SMEDI is particularly strong in designing bridges, having designed almost all the major bridges in Shanghai. Of course, SMEDI’s work goes way beyond the city of Shanghai. One notable example is the Ganjiang Second Bridge in Jiangxi Province, which has a “fish-like” design that fits very well within the surrounding landscape.
The complex structure of the bridge comprises of a steel upper part, a concrete lower structure and in the middle, a mixed concrete and steel section.
BIM enabled a clear division of work for the different engineers and their respective components: ￼
- ￼The design work for the bridge was led by SMEDI, with engineers from different disciplines collaborating.
- The project manager was a senior civil design engineer.
- A dedicated engineer designed the skeleton, determining the framework of the entire bridge.
- A specialist engineer focused on the steel structure.
- A designer concentrated on creating a library of components for the various distinct features in the bridge.
SMEDI’s collaborative design process meant that they clearly defined and divided the work involved, coordinated the roles and tasks and seamlessly managed the entire project.
In the conceptual design stage, the software allows designers to quickly create complex curves as skeleton lines and even supports using digital sketch tablets.
With the skeleton lines created, the component library is crucial to the success of the project. The components (like piers, beams, columns, etc.) are intelligent, rule-based parametric objects and well-categorized in the library.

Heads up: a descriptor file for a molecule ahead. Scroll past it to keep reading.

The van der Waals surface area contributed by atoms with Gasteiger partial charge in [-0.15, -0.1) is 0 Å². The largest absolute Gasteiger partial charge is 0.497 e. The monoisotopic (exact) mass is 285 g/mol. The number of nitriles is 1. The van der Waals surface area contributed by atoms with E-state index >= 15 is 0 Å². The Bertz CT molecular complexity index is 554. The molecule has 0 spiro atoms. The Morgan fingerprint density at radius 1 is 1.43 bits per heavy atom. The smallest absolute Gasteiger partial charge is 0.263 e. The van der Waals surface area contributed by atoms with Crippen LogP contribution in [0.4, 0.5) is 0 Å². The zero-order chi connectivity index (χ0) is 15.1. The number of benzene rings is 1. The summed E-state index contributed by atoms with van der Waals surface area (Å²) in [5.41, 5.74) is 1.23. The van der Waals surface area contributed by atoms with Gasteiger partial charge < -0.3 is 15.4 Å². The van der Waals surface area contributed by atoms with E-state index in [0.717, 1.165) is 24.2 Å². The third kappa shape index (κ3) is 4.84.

The designers can select desired components from the library and put them on the skeleton lines. Then, the components adjust their sizes automatically to fit the skeleton lines and generate the BIM model in a well-coordinated manner.
If designers change skeleton lines, it drives all components to update along with it, thus greatly saving modification time.
The SMEDI solutions can be animated to better showcase the proposed design concept, making them more functional than the static 3D visualization drawings which were produced previously.
During the construction drawing stage, the software can check for conflicting production directions, as well as design errors.
Users input measurements into the software to conduct analysis and optimize the build. These additional safety checks are of paramount importance for bridge design and construction. ￼
Indeed this software helped make it much easier for SMEDI to make changes to the design, which can be very frequent and even at the last minute.
In the past, making design changes could sometimes take even longer than the original design stage itself.
Excerpted from Civil Design Innovation, a Dassault Systèmes Whitepaper
Download the full whitepaper here: Civil Design Innovation | Innovative Industrialization Methodologies Achieve Breakthroughs in Civil Design
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Written jointly by Dassault Systèmes and the Shanghai Municipal Engineering Design Institute (SMEDI).